The dhimmi had to show public deference toward Muslims-always yielding them the center of the road.” Jews living as dhimmis in Arab lands were periodically subjected to violence with no recourse. Finally, in the 1940s and 50s, Jews living in Arab lands were expelled. The idea that turning Israel, the world’s only Jewish majority state, into the world’s 22nd Arab state would likely result in hardship for Israel’s Jews is not, as Professor Nassar asserts, based on “deeply racist and Islamophobic assumptions;” it’s based on a realistic reading of history.

In addition, the piece, by a self-described “scholar of Palestinian history,” is rife with historical distortions. The op-ed veers into surreal territory with the following passage:

Moreover, the proposed borders of the two states meant that the Jewish state would have roughly 500,000 Palestinians living in it as a minority. And while the Israeli narrative holds that those Palestinians would have been welcomed as equals in the new Jewish state, the clashes between Jews and Arabs in Palestine that followed the UN vote, particularly the attacks by Zionist militants and the subsequent forcible removal of Palestinians from their homes and lands in areas allotted to the Jewish state, led Palestinians to conclude otherwise.

What Nassar refers to as “clashes” and “attacks by Zionist militants” was actually an invasion of Israel by five Arab armies, assisted by the Palestinian Arabs, and the fledgling Jewish state’s defense against that invasion. The claim that Arabs would be a welcome minority in Israel is not a “narrative.” In fact, today, two million Arabs live in Israel as citizens, and Israel’s Basic Law guarantees them equal rights. Tellingly, four of the five links in that paragraph are to Wikipedia pages; the fifth is a link to a book by discredited scholar Ilan Pappe.

Those are not the only ahistorical points in the history professor’s op-ed. She writes that in 1947, Arabs living under the British Mandate “saw all of Palestine—from the river to the sea—as one indivisible homeland” and that the Arabs of Palestine opposed the U.N. Partition Plan because they “couldn’t stand to see their beloved country split in two.” Of course, Palestine was not a “country” in 1947, or ever. In 1947, it was a territory ruled by the British under the League of Nations Mandate for Palestine, which Mandate was for the purpose of establishing a Jewish homeland. The Palestinian national movement began in 1964, and the pamphlet she relies on to support her contention appears to have been published in 1969. Moreover, the land had already been split in two when Transjordan was created.

Notwithstanding Professor Nassar’s cultural appropriation of the Jewish story of Solomon and the baby, no one seemed to mind when Transjordan was cut off from the rest of Palestine.

Nassar writes that in the 1960s, “the call for a free Palestine ‘from the river to the sea’ gained traction [as] part of a larger call to see a secular democratic state established in all of historic Palestine.” Yet, at the time, there was not a single secular democratic Arab state (nor is there today). Where was the call for a free Egypt from the Sinai to the Libyan border? Or the call for a free Jordan, from the river to Iraq? It’s hard to take seriously the claim that “Free Palestine from the river to the sea” was ever about democracy, and not about Jews.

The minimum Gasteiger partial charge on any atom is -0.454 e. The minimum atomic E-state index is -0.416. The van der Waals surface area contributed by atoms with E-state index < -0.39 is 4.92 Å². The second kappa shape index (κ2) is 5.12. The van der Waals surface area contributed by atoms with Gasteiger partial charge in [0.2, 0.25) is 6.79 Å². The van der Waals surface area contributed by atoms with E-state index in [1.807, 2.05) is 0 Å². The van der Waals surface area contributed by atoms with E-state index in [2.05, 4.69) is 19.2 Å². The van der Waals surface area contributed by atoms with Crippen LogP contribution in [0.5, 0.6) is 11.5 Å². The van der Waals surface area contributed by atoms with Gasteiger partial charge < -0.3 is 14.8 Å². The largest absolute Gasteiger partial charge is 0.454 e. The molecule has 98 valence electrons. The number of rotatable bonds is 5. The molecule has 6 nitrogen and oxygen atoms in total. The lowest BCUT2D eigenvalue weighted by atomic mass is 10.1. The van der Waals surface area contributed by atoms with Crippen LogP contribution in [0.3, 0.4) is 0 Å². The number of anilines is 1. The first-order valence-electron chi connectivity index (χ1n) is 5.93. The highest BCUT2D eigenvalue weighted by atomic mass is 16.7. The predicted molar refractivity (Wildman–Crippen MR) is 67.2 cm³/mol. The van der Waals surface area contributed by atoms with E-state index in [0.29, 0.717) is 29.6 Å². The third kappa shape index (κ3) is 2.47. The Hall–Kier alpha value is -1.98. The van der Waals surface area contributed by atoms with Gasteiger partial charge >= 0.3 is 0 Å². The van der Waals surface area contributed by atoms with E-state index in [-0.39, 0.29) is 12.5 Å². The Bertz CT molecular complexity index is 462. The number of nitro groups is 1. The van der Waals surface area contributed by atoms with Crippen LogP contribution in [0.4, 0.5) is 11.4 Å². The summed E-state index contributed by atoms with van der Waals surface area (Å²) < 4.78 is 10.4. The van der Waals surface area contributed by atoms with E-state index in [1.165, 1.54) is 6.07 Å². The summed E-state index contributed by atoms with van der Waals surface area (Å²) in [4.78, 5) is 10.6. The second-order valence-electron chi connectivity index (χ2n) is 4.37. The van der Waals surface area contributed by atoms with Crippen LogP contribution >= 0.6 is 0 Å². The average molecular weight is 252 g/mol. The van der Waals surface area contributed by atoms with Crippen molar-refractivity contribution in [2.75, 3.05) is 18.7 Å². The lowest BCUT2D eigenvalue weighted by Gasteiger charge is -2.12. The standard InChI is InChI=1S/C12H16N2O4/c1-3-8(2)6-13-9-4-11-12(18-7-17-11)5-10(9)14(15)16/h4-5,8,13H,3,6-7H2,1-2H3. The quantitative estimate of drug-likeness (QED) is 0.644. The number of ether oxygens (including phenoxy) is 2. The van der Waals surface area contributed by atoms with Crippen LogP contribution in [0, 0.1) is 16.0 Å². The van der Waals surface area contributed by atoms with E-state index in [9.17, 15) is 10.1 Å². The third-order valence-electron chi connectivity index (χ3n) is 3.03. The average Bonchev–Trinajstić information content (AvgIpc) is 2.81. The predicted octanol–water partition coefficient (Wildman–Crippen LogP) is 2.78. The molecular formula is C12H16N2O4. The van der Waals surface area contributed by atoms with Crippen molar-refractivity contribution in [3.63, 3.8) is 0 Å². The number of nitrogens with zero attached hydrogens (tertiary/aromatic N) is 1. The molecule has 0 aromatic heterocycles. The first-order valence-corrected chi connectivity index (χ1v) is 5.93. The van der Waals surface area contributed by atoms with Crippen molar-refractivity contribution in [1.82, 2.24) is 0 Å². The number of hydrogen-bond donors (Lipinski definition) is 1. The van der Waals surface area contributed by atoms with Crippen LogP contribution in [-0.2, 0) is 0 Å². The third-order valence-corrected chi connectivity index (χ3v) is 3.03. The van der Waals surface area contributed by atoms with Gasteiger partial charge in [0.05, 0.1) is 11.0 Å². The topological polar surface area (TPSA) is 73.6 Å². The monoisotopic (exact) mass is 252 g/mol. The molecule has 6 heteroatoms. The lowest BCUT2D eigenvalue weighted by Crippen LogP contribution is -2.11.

Also absurd is her claim that there was “an Israeli media campaign following the 1967 war that claimed Palestinians wished to ‘throw Jews into the sea.’” The source that she cites for this does not support her implication that such statements were never actually made. On Aug. 2, 1948, the New York Times, hardly a Zionist mouthpiece, reported that “Sheikh Hassan el-Bana, head of the Muslim Brotherhood, largest of the extremist Arab nationalist organizations, declared in an interview today: ‘If the Jewish state becomes a fact, and this is realized by the Arab peoples, they will drive the Jews who live in their midst into the sea.’” In 1967, Egypt blockaded Israel’s port, expelled UN troops, and broadcast its intentions to attack Israel by radio. Jordan attacked, despite Israel’s request to Jordan to keep the ceasefire. Other verbal threats emanating from Egypt, Jordan, Iraq and Syria prior to the 1967 war have been well documented. On June 1, 1967, Ahmed Shukairy, then-chairman of the Palestine Liberation Organization, said, “this is a fight for the homeland; it is either us or the Israelis. There is no middle road. The Jews of Palestine will have to leave. We will facilitate their departure to their former homes. Any of the old Palestine Jewish population who survive may stay, but it is my impression that none of them will survive.”

While she cites a 2017 poll claiming that “only a small minority of Palestinians see “expulsion” as a solution to the conflict (some 15 percent), which is incidentally the same percentage of Israelis who view this as the only solution,” she omits that Israeli Arabs were included with “Palestinians” in this poll, skewing the results, and that only 11 percent favored Nassar’s preferred outcome of “one-state solution with equal rights for Jews and Palestinians.”

The poll also uses a strange methodology in which participants were permitted to choose multiple acceptable answers, but the poll only counted one answer per person. A more recent poll shows that 35 percent of West Bank and Gaza residents support “armed resistance”—not a process that is likely to result in peaceful coexistence.

As for Nassar’s claim that Palestinians “want to be able to choose the leaders who control their lives,” they should perhaps take that up with Mahmoud Abbas, who is about to start the 15th year of his elected four-year term of office, or with Hamas, which throws its political opposition off of rooftops. Until Palestinians are willing to hold their own leaders to account, democracy will remain out of reach for them.

Karen Bekker is the assistant director of the Media Response Team at CAMERA, the Committee for Accuracy in Middle East Reporting in America.

The opinions and facts presented in this article are those of the author, and neither JNS nor its partners assume any responsibility for them.